How Students With Disabilities, and Their Parents, Need To Prepare for College

Most college students can just show up on move-in day, attend orientation, and settle in without a hitch. However, for students with disabilities, including chronic health conditions, mental health conditions, physical disabilities and learning disabilities, the process of transitioning to college should begin well before moving in.

students on campus
The transition to college can be difficult for students with chronic conditions and disabilities. (Jon Simm/Twenty 20)

For nearly six years, I served as the Associate Director of Georgetown University’s Academic Resource Center (Georgetown’s Disability Support Office-DSO). I worked to support undergraduate, graduate, and medical school students with physical disabilities and health conditions. I saw a number of students with disabilities arriving unprepared by their schools or healthcare providers for the transition to college.

For example: a student with Crohn’s disease didn’t realize she could request a room with a private bathroom and receive academic accommodations such as breaks during class and exams; a student with a chronic health condition and a learning disability wasn’t aware he had to request academic accommodations in college until failing his first mid-term; a student with a medical condition that required transfusions underestimated how she would feel post transfusion and the flexible course schedule she may need to recover.

 College-Bound Students With Disabilities

Starting this new chapter can be daunting for students, but there are some tools that parents and their students can use to prepare students with disabilities before they step onto campus.

First and foremost, parents should recognize that there are changes to disability accommodations when a student attends college. Colleges are required to provide “reasonable accommodations” under the Americans with Disabilities Act (ADA). However, students may not receive the same support services that they received in high school.

Additionally, the role of parents in the process of advocating for their student is significantly diminished, meaning that the parents no longer have access to the student’s education records because of the The Family Educational Rights and Privacy Act (FERPA).Functionally, this means that the parent cannot call the college and inquire about their student or request services for their student.

Parents can however, encourage their student to follow the process to request accommodations. Students need to be able to request their own accommodations (being specific in their requests), provide documentation, and self-advocate. For many students the language of self advocacy is new and can create a hurdle for them in receiving support that may prove to be essential for success in college.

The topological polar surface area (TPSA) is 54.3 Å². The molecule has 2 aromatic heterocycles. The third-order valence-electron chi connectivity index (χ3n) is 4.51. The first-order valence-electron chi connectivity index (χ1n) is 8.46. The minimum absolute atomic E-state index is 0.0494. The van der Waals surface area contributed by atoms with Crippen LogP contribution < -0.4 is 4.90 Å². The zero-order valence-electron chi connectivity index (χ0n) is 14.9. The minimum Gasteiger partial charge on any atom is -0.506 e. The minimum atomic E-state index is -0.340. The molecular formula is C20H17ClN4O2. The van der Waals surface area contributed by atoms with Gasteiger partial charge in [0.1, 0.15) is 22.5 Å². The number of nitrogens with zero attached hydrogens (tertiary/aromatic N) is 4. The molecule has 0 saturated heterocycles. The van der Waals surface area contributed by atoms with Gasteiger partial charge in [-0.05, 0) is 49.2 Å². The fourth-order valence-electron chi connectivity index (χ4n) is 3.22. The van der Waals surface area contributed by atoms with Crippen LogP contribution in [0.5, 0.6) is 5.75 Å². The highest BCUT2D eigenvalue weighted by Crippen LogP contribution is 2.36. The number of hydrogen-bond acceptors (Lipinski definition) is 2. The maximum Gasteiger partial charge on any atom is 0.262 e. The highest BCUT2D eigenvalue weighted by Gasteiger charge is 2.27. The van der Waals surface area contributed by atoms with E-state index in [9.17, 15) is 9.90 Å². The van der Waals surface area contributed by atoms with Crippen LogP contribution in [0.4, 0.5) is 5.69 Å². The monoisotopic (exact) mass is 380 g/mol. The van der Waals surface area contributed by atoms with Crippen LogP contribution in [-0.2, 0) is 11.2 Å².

Not all DSO’s are created equal. The ADA mandates that universities provide “reasonable accommodations,” but the method and care in which they provide those accommodations varies greatly from school to school. This is why it’s important to carefully vet the DSO.

How to Plan the Transition to College

Here is a roadmap for planning your student’s transition to college:

Planning for College: What Parents Need to Do

1. Start Early

Transition planning is essential. You can start as early as 8th grade in beginning to lay the groundwork for the transition to college and independent living.

2. Encourage Self Advocacy

Find ways for your student to engage in the transition process, paying special attention to developing self-advocacy skills:

  • Include your student in conversations about their conditions and accommodations (ie: IEP meetings, conversations with doctors).
  • Ask teachers and health care providers to direct questions to your student.
  • Help your student practice self-advocacy in high school; for example, a student with a health condition who needs breaks during class should have a conversation with their teacher about how they will indicate they need a break and have a plan for obtaining any missed work.
  • Have a conversation with your student about disclosure. They don’t have to disclose their disability in the college application process, but if they want to receive accommodations in college, they will need to disclose to the DSO and be comfortable discussing their condition and the accommodations they are requesting.

Planning for College: What Students Need to Do